Disinformation is prevalent online – particularly on social media – and is often designed to manipulate you into giving away something valuable.

Here are three recent examples of how scammers have used disinformation.

1. Charity-based scams

As we touched upon in a previous article, scammers are willing to exploit tragedy to make money. For example, pretending to collect donations for a particular cause. By tapping into such an emotional topic, it becomes easier to persuade people to part with their money.

To avoid this, don’t give money to an individual, especially if you don’t know them. Instead, donate via a registered charity.

2. Fake news around COVID treatments

Spam messages sharing disinformation soared during the pandemic, increasing more than 220 times during April 2020. One area that scammers were able to take advantage of was fake news around cures and treatments for COVID-19. 

This sort of disinformation is particularly dangerous. Not only are you wasting money on products that don’t work, but the consequences of using them could be deadly. That’s why the WHO created a resource to bust these myths.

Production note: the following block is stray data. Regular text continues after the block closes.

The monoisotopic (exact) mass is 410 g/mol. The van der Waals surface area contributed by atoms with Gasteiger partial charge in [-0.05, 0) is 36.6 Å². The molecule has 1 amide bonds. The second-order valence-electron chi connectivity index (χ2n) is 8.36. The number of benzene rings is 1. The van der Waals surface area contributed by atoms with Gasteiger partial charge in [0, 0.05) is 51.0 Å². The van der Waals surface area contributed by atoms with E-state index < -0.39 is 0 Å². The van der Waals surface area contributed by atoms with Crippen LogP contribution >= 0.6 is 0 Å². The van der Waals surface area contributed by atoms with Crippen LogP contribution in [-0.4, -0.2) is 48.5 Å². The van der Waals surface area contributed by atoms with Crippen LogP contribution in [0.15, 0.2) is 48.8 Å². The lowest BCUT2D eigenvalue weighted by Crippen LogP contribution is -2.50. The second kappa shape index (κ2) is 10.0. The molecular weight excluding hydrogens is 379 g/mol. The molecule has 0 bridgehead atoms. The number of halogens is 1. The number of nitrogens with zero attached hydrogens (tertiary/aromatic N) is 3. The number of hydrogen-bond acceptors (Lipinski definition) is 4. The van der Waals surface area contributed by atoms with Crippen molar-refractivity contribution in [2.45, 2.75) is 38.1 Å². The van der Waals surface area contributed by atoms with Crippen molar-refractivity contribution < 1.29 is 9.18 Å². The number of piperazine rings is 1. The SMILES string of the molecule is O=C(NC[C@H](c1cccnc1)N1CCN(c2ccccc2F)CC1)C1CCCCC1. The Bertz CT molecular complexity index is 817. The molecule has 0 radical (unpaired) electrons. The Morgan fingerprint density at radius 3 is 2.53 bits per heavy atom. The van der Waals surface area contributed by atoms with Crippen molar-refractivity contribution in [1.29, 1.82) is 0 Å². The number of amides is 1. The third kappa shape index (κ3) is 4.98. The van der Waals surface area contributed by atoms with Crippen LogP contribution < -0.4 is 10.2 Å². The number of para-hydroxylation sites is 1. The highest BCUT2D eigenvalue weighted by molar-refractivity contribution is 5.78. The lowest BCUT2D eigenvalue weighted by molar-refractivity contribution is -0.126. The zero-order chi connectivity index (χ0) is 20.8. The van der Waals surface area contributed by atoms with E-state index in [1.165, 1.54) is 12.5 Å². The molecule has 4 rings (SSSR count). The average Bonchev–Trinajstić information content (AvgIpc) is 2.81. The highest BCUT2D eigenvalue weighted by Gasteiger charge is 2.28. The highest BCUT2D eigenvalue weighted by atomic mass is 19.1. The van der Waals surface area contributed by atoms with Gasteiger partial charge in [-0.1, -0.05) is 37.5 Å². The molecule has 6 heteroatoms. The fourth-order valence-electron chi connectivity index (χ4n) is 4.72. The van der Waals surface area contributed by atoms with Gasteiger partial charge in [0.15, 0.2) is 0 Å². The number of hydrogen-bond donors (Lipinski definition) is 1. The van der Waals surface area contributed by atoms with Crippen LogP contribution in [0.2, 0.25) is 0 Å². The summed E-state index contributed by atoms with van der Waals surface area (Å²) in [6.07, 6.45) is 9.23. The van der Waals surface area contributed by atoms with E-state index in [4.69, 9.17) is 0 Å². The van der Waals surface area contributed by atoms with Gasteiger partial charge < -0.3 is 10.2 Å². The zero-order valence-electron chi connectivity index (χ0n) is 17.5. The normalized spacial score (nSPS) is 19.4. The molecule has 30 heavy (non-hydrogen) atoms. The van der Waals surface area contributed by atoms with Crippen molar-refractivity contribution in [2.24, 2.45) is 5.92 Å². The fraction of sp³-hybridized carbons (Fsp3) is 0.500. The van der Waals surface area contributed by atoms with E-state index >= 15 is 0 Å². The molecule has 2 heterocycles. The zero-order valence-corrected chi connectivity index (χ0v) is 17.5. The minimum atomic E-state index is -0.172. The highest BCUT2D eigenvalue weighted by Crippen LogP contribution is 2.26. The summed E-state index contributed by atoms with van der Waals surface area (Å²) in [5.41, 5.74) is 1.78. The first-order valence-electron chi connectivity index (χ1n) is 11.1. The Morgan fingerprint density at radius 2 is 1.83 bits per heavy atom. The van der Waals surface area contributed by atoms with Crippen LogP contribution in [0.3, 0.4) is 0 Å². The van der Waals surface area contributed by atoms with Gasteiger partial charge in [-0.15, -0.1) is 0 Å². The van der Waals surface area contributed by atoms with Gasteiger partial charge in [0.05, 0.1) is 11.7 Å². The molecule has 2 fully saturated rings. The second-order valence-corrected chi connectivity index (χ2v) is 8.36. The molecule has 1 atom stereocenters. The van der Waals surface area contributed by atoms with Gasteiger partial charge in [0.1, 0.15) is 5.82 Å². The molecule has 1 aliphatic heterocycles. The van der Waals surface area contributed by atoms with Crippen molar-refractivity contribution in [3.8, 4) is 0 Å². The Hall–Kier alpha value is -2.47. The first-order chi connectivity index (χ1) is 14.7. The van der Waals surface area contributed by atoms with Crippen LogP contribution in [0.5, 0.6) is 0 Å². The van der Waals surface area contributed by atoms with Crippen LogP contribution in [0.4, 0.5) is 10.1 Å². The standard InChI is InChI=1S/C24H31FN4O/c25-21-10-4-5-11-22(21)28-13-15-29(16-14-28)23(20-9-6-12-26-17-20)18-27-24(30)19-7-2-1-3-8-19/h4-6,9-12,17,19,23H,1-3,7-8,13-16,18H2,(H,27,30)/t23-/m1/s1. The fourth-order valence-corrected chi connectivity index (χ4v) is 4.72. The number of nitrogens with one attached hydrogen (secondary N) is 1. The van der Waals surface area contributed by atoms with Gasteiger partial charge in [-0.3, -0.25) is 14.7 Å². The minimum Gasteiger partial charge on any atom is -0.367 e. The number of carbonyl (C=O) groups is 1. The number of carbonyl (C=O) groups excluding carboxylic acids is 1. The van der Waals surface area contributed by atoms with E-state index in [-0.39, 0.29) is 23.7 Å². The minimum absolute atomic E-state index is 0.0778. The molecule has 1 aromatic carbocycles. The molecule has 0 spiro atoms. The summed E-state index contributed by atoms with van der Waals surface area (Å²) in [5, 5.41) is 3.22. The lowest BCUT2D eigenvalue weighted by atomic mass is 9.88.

3. Election disinformation

Ahead of any election there’s a deluge of information designed to persuade you towards or against a particular candidate. Some of this information can be false and misleading. Some might even be designed to prevent you from voting. 

Like in the run up to the 2020 US presidential election where a number of voter suppression schemes were launched. In one case, social media ads persuaded people to vote online, providing links to do so. However, online voting isn’t possible. Instead, people were being taken to phishing websites. 

When it comes to voting, always verify information from social media with official sources.

These are just three examples of disinformation scams. However the same tactics can be used in different contexts, so always be conscious of where you get your information.